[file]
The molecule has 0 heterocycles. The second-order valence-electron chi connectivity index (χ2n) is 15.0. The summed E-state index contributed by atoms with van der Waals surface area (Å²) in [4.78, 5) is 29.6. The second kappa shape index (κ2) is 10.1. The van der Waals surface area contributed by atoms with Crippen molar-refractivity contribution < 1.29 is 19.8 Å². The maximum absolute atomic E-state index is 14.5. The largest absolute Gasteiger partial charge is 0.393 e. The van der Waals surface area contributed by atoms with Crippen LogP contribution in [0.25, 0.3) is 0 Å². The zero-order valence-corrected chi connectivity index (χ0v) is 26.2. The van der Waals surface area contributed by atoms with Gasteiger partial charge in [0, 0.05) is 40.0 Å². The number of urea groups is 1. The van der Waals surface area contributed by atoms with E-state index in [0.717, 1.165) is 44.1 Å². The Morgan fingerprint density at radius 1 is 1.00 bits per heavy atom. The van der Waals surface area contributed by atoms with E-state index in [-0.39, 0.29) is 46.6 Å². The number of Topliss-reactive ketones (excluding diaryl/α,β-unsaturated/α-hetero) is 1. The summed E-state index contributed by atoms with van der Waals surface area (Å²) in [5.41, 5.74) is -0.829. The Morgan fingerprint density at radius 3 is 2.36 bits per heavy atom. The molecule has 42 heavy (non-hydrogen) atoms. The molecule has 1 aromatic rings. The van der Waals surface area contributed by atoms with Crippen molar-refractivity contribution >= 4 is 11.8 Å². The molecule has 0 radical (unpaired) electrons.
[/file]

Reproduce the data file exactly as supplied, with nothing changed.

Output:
The molecule has 0 heterocycles. The second-order valence-electron chi connectivity index (χ2n) is 15.0. The summed E-state index contributed by atoms with van der Waals surface area (Å²) in [4.78, 5) is 29.6. The second kappa shape index (κ2) is 10.1. The van der Waals surface area contributed by atoms with Crippen molar-refractivity contribution < 1.29 is 19.8 Å². The maximum absolute atomic E-state index is 14.5. The largest absolute Gasteiger partial charge is 0.393 e. The van der Waals surface area contributed by atoms with Crippen LogP contribution in [0.25, 0.3) is 0 Å². The zero-order valence-corrected chi connectivity index (χ0v) is 26.2. The van der Waals surface area contributed by atoms with Gasteiger partial charge in [0, 0.05) is 40.0 Å². The number of urea groups is 1. The van der Waals surface area contributed by atoms with E-state index in [0.717, 1.165) is 44.1 Å². The Morgan fingerprint density at radius 1 is 1.00 bits per heavy atom. The van der Waals surface area contributed by atoms with E-state index in [-0.39, 0.29) is 46.6 Å². The number of Topliss-reactive ketones (excluding diaryl/α,β-unsaturated/α-hetero) is 1. The summed E-state index contributed by atoms with van der Waals surface area (Å²) in [5.41, 5.74) is -0.829. The Morgan fingerprint density at radius 3 is 2.36 bits per heavy atom. The molecule has 42 heavy (non-hydrogen) atoms. The molecule has 1 aromatic rings. The van der Waals surface area contributed by atoms with Crippen molar-refractivity contribution >= 4 is 11.8 Å². The molecule has 0 radical (unpaired) electrons.